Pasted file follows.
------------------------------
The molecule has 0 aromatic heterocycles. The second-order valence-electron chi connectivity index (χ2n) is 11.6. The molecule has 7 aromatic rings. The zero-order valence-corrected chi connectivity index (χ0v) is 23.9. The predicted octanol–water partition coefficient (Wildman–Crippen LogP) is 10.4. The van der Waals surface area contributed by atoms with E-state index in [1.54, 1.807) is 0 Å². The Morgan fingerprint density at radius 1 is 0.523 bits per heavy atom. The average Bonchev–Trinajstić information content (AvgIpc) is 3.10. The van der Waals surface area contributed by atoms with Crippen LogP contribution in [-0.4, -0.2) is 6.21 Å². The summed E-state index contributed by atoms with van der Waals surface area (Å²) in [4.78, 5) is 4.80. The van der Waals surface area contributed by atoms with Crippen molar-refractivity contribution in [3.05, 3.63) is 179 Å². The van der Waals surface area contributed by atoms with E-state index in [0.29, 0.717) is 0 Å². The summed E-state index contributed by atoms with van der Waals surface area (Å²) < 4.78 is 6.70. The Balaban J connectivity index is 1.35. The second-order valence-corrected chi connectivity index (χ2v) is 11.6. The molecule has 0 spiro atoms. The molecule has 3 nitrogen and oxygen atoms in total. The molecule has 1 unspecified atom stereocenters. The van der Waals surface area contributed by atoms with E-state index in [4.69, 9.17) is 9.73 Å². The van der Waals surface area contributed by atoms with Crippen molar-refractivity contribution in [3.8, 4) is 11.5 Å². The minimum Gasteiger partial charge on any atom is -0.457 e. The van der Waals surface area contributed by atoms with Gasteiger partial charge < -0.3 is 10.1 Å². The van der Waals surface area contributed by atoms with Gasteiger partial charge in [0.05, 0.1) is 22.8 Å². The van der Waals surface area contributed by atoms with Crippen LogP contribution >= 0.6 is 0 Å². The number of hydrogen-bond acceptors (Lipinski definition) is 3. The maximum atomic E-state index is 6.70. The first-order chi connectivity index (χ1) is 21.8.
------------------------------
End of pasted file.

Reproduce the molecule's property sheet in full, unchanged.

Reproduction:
The molecule has 0 aromatic heterocycles. The second-order valence-electron chi connectivity index (χ2n) is 11.6. The molecule has 7 aromatic rings. The zero-order valence-corrected chi connectivity index (χ0v) is 23.9. The predicted octanol–water partition coefficient (Wildman–Crippen LogP) is 10.4. The van der Waals surface area contributed by atoms with E-state index in [1.54, 1.807) is 0 Å². The Morgan fingerprint density at radius 1 is 0.523 bits per heavy atom. The average Bonchev–Trinajstić information content (AvgIpc) is 3.10. The van der Waals surface area contributed by atoms with Crippen LogP contribution in [-0.4, -0.2) is 6.21 Å². The summed E-state index contributed by atoms with van der Waals surface area (Å²) in [4.78, 5) is 4.80. The van der Waals surface area contributed by atoms with Crippen molar-refractivity contribution in [3.05, 3.63) is 179 Å². The van der Waals surface area contributed by atoms with E-state index in [0.29, 0.717) is 0 Å². The summed E-state index contributed by atoms with van der Waals surface area (Å²) < 4.78 is 6.70. The Balaban J connectivity index is 1.35. The second-order valence-corrected chi connectivity index (χ2v) is 11.6. The molecule has 0 spiro atoms. The molecule has 3 nitrogen and oxygen atoms in total. The molecule has 1 unspecified atom stereocenters. The van der Waals surface area contributed by atoms with E-state index in [4.69, 9.17) is 9.73 Å². The van der Waals surface area contributed by atoms with Crippen molar-refractivity contribution in [3.8, 4) is 11.5 Å². The minimum Gasteiger partial charge on any atom is -0.457 e. The van der Waals surface area contributed by atoms with Gasteiger partial charge < -0.3 is 10.1 Å². The van der Waals surface area contributed by atoms with Gasteiger partial charge in [0.05, 0.1) is 22.8 Å². The van der Waals surface area contributed by atoms with Crippen LogP contribution >= 0.6 is 0 Å². The number of hydrogen-bond acceptors (Lipinski definition) is 3. The maximum atomic E-state index is 6.70. The first-order chi connectivity index (χ1) is 21.8.